If a Tesla Rental is Wrecked, What Happens to the Data?


Onus on drivers and renters of vehicles to wipe information

Aside from being the most popular electric car on the market, Tesla is also notorious for providing a great deal of information on not only its performance, but its drivers as well. And while the collection and use of personal data has been an issue associated more with players in the car rental agency, a recent study by Privacy International indicated the firms in the automobile industry don’t find that type of information particularly useful to their operations.

However, when it comes to people who own vehicles like the Tesla Model S, the information is not only extensive, but also hard to pry from the company’s hands. According to Consumer Affairs, drivers involved in Tesla vehicle accidents have reported great difficulty in getting access to such data. The tug-of-war is especially evident in situations where there’s a debate over the crash occurring due to driver error or vehicular defect.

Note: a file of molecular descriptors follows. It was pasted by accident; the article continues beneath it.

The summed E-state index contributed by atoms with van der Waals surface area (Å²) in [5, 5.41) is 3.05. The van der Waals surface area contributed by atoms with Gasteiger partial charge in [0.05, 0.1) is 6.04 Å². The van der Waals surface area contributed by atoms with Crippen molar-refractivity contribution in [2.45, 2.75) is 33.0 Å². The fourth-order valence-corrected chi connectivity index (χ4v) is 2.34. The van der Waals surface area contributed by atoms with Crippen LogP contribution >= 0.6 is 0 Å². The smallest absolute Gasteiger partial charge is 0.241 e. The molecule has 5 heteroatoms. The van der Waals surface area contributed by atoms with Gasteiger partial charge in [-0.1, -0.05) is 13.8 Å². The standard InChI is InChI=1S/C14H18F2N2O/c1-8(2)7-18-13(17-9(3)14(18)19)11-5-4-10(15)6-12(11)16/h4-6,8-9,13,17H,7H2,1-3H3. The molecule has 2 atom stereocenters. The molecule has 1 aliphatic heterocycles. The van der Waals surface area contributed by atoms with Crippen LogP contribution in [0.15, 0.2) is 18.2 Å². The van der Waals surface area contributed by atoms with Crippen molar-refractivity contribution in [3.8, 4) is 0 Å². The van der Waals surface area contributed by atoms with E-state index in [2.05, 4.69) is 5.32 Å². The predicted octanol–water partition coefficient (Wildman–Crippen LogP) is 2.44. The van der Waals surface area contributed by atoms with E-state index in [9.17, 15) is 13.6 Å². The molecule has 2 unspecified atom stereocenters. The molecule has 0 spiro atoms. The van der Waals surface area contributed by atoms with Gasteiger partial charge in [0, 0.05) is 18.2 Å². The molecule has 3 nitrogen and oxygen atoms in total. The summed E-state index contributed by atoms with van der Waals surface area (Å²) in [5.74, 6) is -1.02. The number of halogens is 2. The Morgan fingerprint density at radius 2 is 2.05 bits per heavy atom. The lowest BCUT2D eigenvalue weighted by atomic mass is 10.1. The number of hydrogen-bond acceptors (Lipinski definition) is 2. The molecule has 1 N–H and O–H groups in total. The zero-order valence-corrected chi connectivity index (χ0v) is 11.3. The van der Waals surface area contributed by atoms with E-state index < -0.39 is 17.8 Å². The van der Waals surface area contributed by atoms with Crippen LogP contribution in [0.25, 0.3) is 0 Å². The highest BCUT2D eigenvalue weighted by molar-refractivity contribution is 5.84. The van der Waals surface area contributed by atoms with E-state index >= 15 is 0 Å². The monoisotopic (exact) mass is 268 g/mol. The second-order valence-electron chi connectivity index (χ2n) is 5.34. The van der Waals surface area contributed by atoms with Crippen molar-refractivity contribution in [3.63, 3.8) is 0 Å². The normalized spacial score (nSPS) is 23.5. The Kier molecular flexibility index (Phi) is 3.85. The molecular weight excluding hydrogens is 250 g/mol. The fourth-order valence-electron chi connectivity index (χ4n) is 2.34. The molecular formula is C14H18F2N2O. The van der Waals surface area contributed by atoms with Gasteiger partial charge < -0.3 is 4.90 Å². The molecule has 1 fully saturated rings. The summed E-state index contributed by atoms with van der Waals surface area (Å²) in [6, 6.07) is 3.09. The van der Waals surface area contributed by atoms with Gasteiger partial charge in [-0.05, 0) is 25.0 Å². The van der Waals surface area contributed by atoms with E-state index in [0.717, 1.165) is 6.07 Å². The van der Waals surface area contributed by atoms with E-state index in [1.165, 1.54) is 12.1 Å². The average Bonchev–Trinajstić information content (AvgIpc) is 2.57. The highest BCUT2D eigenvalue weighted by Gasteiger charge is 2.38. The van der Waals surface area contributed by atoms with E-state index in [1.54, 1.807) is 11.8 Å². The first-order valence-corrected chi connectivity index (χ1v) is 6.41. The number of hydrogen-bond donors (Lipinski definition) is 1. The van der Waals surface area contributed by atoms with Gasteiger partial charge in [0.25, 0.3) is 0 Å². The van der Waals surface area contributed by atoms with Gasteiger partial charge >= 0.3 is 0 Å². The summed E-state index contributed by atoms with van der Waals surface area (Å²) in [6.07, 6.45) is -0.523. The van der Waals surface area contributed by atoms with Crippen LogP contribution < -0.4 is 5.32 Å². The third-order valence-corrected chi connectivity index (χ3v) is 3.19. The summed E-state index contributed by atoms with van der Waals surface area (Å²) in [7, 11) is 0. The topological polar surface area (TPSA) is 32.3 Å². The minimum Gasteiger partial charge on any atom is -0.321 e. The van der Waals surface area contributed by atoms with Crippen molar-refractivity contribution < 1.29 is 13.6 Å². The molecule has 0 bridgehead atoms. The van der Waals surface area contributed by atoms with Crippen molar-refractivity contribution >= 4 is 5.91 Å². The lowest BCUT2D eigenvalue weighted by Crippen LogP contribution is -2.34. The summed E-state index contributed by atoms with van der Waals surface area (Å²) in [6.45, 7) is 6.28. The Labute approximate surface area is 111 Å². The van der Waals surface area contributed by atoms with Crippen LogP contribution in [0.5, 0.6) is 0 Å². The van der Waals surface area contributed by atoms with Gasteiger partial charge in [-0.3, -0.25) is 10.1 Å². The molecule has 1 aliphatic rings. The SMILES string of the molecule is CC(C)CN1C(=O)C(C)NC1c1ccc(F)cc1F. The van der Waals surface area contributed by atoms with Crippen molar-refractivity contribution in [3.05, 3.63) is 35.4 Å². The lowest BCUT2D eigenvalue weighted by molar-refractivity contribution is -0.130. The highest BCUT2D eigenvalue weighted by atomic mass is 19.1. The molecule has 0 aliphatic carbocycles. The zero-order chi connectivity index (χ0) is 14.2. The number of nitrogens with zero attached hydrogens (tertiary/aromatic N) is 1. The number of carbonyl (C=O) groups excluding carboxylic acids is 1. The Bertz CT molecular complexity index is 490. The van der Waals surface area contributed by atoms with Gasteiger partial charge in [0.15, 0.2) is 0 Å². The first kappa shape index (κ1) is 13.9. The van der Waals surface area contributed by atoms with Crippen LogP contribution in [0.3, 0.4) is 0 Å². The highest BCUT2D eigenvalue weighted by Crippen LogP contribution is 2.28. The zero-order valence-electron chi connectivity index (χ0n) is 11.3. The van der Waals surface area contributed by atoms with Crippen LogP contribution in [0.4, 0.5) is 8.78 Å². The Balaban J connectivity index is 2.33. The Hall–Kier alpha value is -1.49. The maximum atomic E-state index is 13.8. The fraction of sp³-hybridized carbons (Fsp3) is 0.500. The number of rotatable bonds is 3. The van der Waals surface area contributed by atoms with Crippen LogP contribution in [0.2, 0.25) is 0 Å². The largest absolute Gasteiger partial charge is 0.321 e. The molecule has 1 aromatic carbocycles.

One case included a Miami family asking the company for data when the Tesla they owned inexplicably suffered a series of surges in the throttle while being parked, and were told to get a subpoena instead. And in one case of an actual wreck, two researchers hacked the vehicle to find that the data was not only still available, but unencrypted as well.

What’s confusing is that issues surrounding data retention, including those of the driver, are muddled in grey, given that it’s unclear about the levels of responsibility involved in ensuring such information is secure. While Tesla has prided itself in providing green-energy cars with a load of safety features in them, it appears that the onus on the safety of the information being collected is up to the owner.

It’s not likely that the personal data gleaned from users of rented cars would be anywhere near as extensive as the information from owner of cars like Tesla, simply because of the short time span a car is being rented. That said, the Federal Transport Commission is encouraging privacy and security-conscious drivers who rent vehicles to take a few measures to ensure their personal information is protected. They advise users to abstain from connecting mobile phones to the on-board infotainment system as the USB connection is still capable of automatically transferring data.

If users still want to connect to the car system, even just for recharging, they should be wary about granting access to information that they only need to avoid other access to your contacts. Finally, before returning the vehicle, delete all your personal data from the infotainment system by accessing the settings menu and following the prompts from that point.

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